Outdated material; included only for historical reference
Once again, I'm disappointed by a Linux Kernel book. Are there any good ones at all?
I'm in the minority here: Amazon loves it, all the reviewers sing its praises, so it must be only me who finds it confusing, incomplete, and annoying.
January 2003: There's a new edition of this just out: Understanding the Linux Kernel 2d Edition
Yes, it has value- I agree on that. But there's SO much left out, so much glossed over, left unexplained. I found myself confused, looking for more. I realize there's only so much you can do without writing tens of thousands of pages, but I still think this could be done better. Where's the editor here? Don't they read this, or have O'Reilly editors become either so non-technical that there's no chance of them recognizing incomplete coverage or (maybe worse) so darned techy that they just don't notice when something needs elucidation for us average folks? I'd guess the first.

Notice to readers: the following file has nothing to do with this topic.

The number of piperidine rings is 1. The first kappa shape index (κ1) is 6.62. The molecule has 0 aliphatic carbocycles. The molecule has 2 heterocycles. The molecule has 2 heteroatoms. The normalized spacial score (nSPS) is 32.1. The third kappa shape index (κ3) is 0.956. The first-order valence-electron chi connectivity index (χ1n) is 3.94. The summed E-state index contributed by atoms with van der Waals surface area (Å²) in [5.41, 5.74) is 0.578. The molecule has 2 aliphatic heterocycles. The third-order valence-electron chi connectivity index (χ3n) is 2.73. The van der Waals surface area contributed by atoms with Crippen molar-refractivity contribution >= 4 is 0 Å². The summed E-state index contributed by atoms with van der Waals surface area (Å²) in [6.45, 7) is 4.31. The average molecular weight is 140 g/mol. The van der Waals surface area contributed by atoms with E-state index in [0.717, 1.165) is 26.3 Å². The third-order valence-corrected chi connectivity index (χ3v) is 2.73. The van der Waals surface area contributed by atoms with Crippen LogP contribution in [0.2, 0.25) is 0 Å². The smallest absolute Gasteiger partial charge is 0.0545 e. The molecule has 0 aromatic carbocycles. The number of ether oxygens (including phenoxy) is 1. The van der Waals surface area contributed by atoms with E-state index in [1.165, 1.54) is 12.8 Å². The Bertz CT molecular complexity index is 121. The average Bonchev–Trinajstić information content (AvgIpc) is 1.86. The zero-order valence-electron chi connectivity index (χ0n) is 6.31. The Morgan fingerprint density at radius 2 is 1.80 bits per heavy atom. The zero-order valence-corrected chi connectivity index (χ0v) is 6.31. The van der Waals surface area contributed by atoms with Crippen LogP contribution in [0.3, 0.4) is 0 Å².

This book will shortly be out of date anyway. There is an attempt in each chapter that is a few paragraphs labeled "Anticipating Linux 2.4", but I found those paragraphs raised so many questions that it really would have been better to leave them out entirely- they certainly weren't of much use.
Well, I'll keep buying Linux Kernel books- maybe eventually between enough of them I'll get the coverage I want.
Tony Lawrence 2001/02/03 Rating:
Order (or just read more about) Understanding the Linux Kernel from Amazon.com
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There are two major products that came out of Berkeley: LSD and UNIX. We do not believe this to be a coincidence. (Jeremy S. Anderson)